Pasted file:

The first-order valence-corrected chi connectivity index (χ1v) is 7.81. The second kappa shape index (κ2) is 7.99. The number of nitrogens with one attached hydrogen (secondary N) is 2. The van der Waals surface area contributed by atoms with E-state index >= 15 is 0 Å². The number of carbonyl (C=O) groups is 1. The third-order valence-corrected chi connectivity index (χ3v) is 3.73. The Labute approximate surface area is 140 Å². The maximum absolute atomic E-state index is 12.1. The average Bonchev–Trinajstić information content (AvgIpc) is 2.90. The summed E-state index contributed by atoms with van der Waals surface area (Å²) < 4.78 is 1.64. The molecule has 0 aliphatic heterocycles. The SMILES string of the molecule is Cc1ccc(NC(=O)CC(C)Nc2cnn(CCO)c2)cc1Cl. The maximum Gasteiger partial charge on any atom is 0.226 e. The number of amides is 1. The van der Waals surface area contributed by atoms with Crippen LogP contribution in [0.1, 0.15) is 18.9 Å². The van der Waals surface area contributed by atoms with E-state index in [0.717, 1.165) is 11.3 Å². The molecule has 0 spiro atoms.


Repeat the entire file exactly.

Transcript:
The first-order valence-corrected chi connectivity index (χ1v) is 7.81. The second kappa shape index (κ2) is 7.99. The number of nitrogens with one attached hydrogen (secondary N) is 2. The van der Waals surface area contributed by atoms with E-state index >= 15 is 0 Å². The number of carbonyl (C=O) groups is 1. The third-order valence-corrected chi connectivity index (χ3v) is 3.73. The Labute approximate surface area is 140 Å². The maximum absolute atomic E-state index is 12.1. The average Bonchev–Trinajstić information content (AvgIpc) is 2.90. The summed E-state index contributed by atoms with van der Waals surface area (Å²) < 4.78 is 1.64. The molecule has 0 aliphatic heterocycles. The SMILES string of the molecule is Cc1ccc(NC(=O)CC(C)Nc2cnn(CCO)c2)cc1Cl. The maximum Gasteiger partial charge on any atom is 0.226 e. The number of amides is 1. The van der Waals surface area contributed by atoms with Crippen LogP contribution in [0.1, 0.15) is 18.9 Å². The van der Waals surface area contributed by atoms with E-state index in [0.717, 1.165) is 11.3 Å². The molecule has 0 spiro atoms.